It’s obvious young drivers just haven’t been overly successful in the past decade of the sport. To find the face of NASCAR, we must look at some of the veterans who may have been overshadowed by the previous vanguard, Dale Jr, and other superstars like Jeff Gordon and Tony Stewart.

Jimmie Johnson, 7-time Cup champion and sixth on the all-time wins list, seems to be the obvious answer for those not entirely familiar with NASCAR. But Johnson suffered from being overshadowed by his teammate Dale Jr at many stages in his career. With Jr gone, Johnson could have easily taken over his seat. But he hasn’t, and may never.

Johnson, 42 years old, seems to be on the down swing of his career, having lucked into a championship in 2016 and underperformed in 2017. This season has not been any different. Johnson may never get back to the level of dominance he enjoyed during his streak of five consecutive titles, and with retirement looming for him in the eyes of many, he is not in the position to lead NASCAR into the future.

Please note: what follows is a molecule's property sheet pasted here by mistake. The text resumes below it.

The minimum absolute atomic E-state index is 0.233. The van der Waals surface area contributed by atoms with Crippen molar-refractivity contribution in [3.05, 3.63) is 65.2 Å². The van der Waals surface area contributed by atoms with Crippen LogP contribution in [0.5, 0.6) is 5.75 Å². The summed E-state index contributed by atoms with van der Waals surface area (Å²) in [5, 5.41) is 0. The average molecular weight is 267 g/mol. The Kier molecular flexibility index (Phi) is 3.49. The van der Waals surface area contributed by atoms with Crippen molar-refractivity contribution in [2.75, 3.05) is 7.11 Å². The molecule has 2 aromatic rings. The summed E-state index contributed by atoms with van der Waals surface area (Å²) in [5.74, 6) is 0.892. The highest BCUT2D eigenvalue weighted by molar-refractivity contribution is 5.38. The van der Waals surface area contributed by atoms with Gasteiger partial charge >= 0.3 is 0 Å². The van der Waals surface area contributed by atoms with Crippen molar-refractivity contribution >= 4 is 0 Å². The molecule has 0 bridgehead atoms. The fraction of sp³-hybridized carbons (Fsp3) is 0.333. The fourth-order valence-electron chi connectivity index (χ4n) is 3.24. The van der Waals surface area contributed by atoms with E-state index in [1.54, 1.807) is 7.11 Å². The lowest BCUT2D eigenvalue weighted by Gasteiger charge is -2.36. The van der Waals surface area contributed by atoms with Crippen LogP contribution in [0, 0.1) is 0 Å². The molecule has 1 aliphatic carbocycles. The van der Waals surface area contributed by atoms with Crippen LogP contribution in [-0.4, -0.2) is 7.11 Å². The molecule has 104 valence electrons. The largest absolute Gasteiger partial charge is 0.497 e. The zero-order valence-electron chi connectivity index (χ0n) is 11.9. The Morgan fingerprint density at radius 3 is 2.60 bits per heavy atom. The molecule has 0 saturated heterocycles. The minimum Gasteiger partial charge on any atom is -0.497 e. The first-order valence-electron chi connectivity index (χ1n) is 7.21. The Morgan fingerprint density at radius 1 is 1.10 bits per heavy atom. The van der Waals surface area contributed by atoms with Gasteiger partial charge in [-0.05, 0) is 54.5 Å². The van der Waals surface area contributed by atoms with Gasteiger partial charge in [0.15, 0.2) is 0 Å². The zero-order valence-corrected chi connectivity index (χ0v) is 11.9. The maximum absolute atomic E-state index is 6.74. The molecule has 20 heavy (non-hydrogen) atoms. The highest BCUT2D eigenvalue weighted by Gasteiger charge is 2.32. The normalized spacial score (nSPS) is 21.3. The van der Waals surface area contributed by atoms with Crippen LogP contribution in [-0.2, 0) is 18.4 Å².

Kevin Harvick, also 42 years old, sits in a bit of a different position than Johnson. Harvick took over Dale Sr’s #3 car at Richard Childress Racing in 2001 after Dale’s death. Harvick drove the car, switched to #29, to victory three weeks later at Atlanta in emotional fashion. Harvick won the fans over, but not quite like Earnhardt Jr had.

Harvick’s career now boasts 40 wins, one title in 2014, and a 2007 Daytona 500 victory. He carries a large fanbase, but again, is not the huge point of discussion wherever NASCAR travels. Moreover, Harvick is likely going to be in the retirement discussion five years from now. He is one of NASCAR’s stalwart stars, but not the main event.

Defending champion Martin Truex Jr. has enjoyed amazing success in the Cup Series – for about two whole years. Before his breakout season in 2016, Truex only had three wins. Although very likeable, Truex doesn’t generate discussion on a daily basis. He’s a reserved, focused, level personality for the most part. Truex is no doubt a current superstar of NASCAR, but he is not the superstar.

This leaves only one feasible driver left, which many of you have certainly predicted by now. Kyle Busch. Yes, the Kyle Busch who fans hate, call a crybaby, and harass on social media. Yes, the Kyle Busch who demolished Ron Hornaday Jr’s chance of winning the 2011 Truck title by purposefully wrecking him under caution. Yes, the Kyle Busch who gets booed every week at driver intros and while on the track.